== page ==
if (empty(\$_POST['action'])) {
\$action = 'default';
} else {
\$action = \$_POST['action'];
}
?>
The expression (expr1) ? (expr2) : (expr3) evaluates to expr2 if expr1 evaluates to true, and expr3 if expr1 evaluates to false.

It is possible to leave out the middle part of the ternary operator. Expression expr1 ?: expr3 evaluates to the result of expr1 if expr1 evaluates to true, and expr3 otherwise. expr1 is only evaluated once in this case.

Note: Please note that the ternary operator is an expression, and that it doesn't evaluate to a variable, but to the result of an expression. This is important to know if you want to return a variable by reference. The statement return \$var == 42 ? \$a : \$b; in a return-by-reference function will therefore not work and a warning is issued.

Note:

It is recommended to avoid "stacking" ternary expressions. PHP's behaviour when using more than one unparenthesized ternary operator within a single expression is non-obvious compared to other languages. Indeed prior to PHP 8.0.0, ternary expressions were evaluated left-associative, instead of right-associative like most other programming languages. Relying on left-associativity is deprecated as of PHP 7.4.0. As of PHP 8.0.0, the ternary operator is non-associative.

Example #4 Non-obvious Ternary Behaviour

<?php
// on first glance, the following appears to output 'true'
echo (true ? 'true' : false ? 't' : 'f');

// however, the actual output of the above is 't' prior to PHP 8.0.0
// this is because ternary expressions are left-associative

// the following is a more obvious version of the same code as above
echo ((true ? 'true' : false) ? 't' : 'f');

// here, one can see that the first expression is evaluated to 'true', which
// in turn evaluates to (bool)true, thus returning the true branch of the
// second ternary expression.
?>

Note:

Chaining of short-ternaries (?:), however, is stable and behaves reasonably. It will evaluate to the first argument that evaluates to a non-falsy value. Note that undefined values will still raise a warning.

Example #5 Short-ternary chaining

<?php
echo 0 ?: 1 ?: 2 ?: 3, PHP_EOL; //1
echo 0 ?: 0 ?: 2 ?: 3, PHP_EOL; //2
echo 0 ?: 0 ?: 0 ?: 3, PHP_EOL; //3
?>

### Null Coalescing Operator

Another useful shorthand operator is the "??" (or null coalescing) operator.

Example #6 Assigning a default value

<?php
// Example usage for: Null Coalesce Operator
\$action = \$_POST['action'] ?? 'default';

// The above is identical to this if/else statement
if (isset(\$_POST['action'])) {
\$action = \$_POST['action'];
} else {
\$action = 'default';
}
?>
The expression (expr1) ?? (expr2) evaluates to expr2 if expr1 is null, and expr1 otherwise.

In particular, this operator does not emit a notice or warning if the left-hand side value does not exist, just like isset(). This is especially useful on array keys.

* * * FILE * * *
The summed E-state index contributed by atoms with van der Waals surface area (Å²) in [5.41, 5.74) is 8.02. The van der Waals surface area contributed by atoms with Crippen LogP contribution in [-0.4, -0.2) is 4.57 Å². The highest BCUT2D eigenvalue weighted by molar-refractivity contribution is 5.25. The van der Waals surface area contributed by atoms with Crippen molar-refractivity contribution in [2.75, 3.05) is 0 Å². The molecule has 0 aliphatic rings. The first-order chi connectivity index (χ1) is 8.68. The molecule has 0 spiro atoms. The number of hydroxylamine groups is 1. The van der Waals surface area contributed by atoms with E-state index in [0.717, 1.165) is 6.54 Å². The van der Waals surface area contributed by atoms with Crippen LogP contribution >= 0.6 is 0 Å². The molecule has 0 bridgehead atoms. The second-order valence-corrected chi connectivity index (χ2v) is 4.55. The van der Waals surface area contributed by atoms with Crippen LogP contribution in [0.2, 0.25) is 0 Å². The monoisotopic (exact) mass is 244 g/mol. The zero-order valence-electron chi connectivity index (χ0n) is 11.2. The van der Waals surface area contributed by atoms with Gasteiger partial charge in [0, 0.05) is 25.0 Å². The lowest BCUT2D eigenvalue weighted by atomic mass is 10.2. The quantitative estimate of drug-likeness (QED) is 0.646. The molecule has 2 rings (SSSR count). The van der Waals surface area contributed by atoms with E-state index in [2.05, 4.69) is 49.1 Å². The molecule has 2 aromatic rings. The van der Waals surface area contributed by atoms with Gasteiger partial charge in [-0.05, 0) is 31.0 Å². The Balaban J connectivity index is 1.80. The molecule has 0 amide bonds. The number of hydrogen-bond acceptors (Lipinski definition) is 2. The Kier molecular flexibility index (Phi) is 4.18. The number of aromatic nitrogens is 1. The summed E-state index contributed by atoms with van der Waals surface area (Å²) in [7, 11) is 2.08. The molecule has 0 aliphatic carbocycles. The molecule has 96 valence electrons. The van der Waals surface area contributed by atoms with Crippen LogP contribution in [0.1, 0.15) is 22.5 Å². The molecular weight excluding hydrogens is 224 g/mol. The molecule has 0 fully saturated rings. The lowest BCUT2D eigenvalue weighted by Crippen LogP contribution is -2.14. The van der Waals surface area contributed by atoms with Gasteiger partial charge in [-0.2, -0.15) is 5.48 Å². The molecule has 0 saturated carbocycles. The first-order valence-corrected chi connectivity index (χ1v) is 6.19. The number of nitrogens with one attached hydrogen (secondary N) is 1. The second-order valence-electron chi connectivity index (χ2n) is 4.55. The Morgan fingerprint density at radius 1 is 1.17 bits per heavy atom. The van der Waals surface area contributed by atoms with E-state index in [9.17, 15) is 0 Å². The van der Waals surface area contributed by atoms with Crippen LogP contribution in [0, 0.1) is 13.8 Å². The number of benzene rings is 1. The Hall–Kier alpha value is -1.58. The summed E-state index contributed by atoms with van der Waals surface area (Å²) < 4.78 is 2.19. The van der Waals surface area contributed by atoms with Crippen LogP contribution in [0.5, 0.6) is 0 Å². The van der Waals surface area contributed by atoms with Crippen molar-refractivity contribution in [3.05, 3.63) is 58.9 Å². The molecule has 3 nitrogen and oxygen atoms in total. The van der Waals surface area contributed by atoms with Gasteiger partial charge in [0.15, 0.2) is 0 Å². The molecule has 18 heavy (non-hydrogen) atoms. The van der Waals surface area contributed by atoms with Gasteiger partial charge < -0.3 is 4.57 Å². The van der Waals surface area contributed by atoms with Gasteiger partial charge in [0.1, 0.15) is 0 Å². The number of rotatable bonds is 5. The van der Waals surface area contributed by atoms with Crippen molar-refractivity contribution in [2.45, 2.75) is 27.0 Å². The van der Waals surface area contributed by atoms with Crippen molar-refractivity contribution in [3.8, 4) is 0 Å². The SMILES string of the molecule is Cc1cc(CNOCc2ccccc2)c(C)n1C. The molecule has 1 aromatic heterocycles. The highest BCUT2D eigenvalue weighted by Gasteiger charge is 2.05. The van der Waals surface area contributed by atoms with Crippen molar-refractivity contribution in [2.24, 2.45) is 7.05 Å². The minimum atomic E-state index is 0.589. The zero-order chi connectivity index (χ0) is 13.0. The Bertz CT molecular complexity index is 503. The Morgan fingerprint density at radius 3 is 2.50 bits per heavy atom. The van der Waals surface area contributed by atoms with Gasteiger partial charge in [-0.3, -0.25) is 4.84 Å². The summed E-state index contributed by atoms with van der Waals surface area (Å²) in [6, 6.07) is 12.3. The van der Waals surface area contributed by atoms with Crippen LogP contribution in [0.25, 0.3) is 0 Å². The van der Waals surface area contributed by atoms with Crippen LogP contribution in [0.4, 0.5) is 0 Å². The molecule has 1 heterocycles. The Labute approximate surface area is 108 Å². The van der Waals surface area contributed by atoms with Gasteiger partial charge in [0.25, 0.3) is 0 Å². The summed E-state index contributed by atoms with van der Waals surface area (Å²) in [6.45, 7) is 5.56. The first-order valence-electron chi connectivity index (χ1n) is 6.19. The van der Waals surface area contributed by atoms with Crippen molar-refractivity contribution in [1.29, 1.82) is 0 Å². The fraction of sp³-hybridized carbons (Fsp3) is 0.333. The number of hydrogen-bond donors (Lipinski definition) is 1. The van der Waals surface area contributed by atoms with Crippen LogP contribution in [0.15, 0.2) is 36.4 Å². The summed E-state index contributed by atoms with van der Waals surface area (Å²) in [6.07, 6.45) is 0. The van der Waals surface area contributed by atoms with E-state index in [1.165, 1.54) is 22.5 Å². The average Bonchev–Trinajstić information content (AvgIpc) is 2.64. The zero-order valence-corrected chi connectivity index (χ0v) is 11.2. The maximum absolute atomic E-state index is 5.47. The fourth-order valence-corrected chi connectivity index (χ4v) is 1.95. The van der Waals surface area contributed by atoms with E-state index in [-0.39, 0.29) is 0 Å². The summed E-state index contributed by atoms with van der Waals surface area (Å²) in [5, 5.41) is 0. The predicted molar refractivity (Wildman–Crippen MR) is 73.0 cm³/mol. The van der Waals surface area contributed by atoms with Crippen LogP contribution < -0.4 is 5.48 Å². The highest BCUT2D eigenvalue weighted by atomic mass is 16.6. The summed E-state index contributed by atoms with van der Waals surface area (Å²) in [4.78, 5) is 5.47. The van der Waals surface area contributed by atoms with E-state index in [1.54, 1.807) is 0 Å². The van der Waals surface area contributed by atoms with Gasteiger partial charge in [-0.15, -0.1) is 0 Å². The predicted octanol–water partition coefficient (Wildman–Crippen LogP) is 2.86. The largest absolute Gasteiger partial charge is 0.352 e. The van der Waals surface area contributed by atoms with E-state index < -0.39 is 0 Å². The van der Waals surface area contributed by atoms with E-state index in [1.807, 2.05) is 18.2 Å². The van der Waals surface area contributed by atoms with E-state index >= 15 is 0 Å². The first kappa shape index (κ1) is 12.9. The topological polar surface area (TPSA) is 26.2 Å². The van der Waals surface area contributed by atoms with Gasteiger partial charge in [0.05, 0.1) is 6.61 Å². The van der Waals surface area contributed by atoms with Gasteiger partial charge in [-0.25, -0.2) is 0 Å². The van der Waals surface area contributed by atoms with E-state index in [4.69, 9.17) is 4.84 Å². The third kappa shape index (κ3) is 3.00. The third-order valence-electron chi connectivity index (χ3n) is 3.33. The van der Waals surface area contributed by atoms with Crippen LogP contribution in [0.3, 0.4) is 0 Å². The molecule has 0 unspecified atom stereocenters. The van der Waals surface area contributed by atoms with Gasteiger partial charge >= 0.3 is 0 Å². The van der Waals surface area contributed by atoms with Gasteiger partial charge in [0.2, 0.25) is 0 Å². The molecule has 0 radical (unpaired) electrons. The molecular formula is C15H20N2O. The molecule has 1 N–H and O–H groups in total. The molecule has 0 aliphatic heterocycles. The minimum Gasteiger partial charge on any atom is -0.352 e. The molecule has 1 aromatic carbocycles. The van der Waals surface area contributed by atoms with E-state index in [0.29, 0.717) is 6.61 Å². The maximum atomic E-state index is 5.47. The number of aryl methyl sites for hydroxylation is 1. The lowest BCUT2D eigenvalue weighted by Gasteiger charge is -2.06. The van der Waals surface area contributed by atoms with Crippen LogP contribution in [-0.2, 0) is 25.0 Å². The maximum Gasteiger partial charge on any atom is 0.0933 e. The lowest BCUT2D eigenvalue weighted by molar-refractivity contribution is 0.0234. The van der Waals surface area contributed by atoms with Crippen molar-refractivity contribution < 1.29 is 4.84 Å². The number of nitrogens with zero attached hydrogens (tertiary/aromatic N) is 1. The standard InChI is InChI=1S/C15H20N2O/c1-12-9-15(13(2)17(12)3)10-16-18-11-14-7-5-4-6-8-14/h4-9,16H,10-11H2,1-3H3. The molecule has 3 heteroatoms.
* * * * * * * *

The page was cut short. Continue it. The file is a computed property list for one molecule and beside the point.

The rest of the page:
Note: Please note that the null coalescing operator is an expression, and that it doesn't evaluate to a variable, but to the result of an expression. This is important to know if you want to return a variable by reference. The statement return \$foo ?? \$bar; in a return-by-reference function will therefore not work and a warning is issued.

Note:

The null coalescing operator has low precedence. That means if mixing it with other operators (such as string concatenation or arithmetic operators) parentheses will likely be required.

<?php
// Raises a warning that \$name is undefined.
print 'Mr. ' . \$name ?? 'Anonymous';

// Prints "Mr. Anonymous"
print 'Mr. ' . (\$name ?? 'Anonymous');
?>

Note:

Please note that the null coalescing operator allows for simple nesting:

Example #7 Nesting null coalescing operator

<?php

\$foo
= null;
\$bar = null;
\$baz = 1;
\$qux = 2;

echo
\$foo ?? \$bar ?? \$baz ?? \$qux; // outputs 1

?>

### User Contributed Notes 14 notes

173
crazy888s at hotmail dot com
14 years ago
I couldn't find much info on stacking the new ternary operator, so I ran some tests:

<?php
echo 0 ?: 1 ?: 2 ?: 3; //1
echo 1 ?: 0 ?: 3 ?: 2; //1
echo 2 ?: 1 ?: 0 ?: 3; //2
echo 3 ?: 2 ?: 1 ?: 0; //3

echo 0 ?: 1 ?: 2 ?: 3; //1
echo 0 ?: 0 ?: 2 ?: 3; //2
echo 0 ?: 0 ?: 0 ?: 3; //3
?>

It works just as expected, returning the first non-false value within a group of expressions.
Sumon Mahmud
4 years ago
Extending from here: https://www.php.net/manual/en/language.operators.comparison.php#121907

\$a = ['a' => 1, 'b' => 2, 'c' => 3, 'e' => 4];
\$b = ['a' => 1, 'b' => 2, 'd' => 3, 'e' => 4];

echo \$a > \$b; // 0
echo \$b > \$a; // 0
echo \$a <\$b; // 0
echo \$b < \$a; // 0

If using spaceship operator then it is returning true like :

echo \$a <=> \$b; //1
echo \$b <=> \$a; //1
echo \$a <=> \$b; //1
echo \$b <=> \$a; //1
23
18 years ago
Note: according to the spec, PHP's comparison operators are not transitive. For example, the following are all true in PHP5:

"11" < "a" < 2 < "11"

As a result, the outcome of sorting an array depends on the order the elements appear in the pre-sort array. The following code will dump out two arrays with *different* orderings:

<?php
\$a
= array(2, "a", "11", 2);
\$b = array(2, "11", "a", 2);
sort(\$a);
var_dump(\$a);
sort(\$b);
var_dump(\$b);
?>

This is not a bug report -- given the spec on this documentation page, what PHP does is "correct". But that may not be what was intended...
Hayley Watson
1 year ago
Between the "shortcut ternary" (aka "elvis") and "spaceship" operators, you can write some quite compact comparison functions for usort and its ilk.

If you want to sort an array of associative arrays by several different keys you can chain them in the same way that you can list column names in an SQL ORDER BY clause.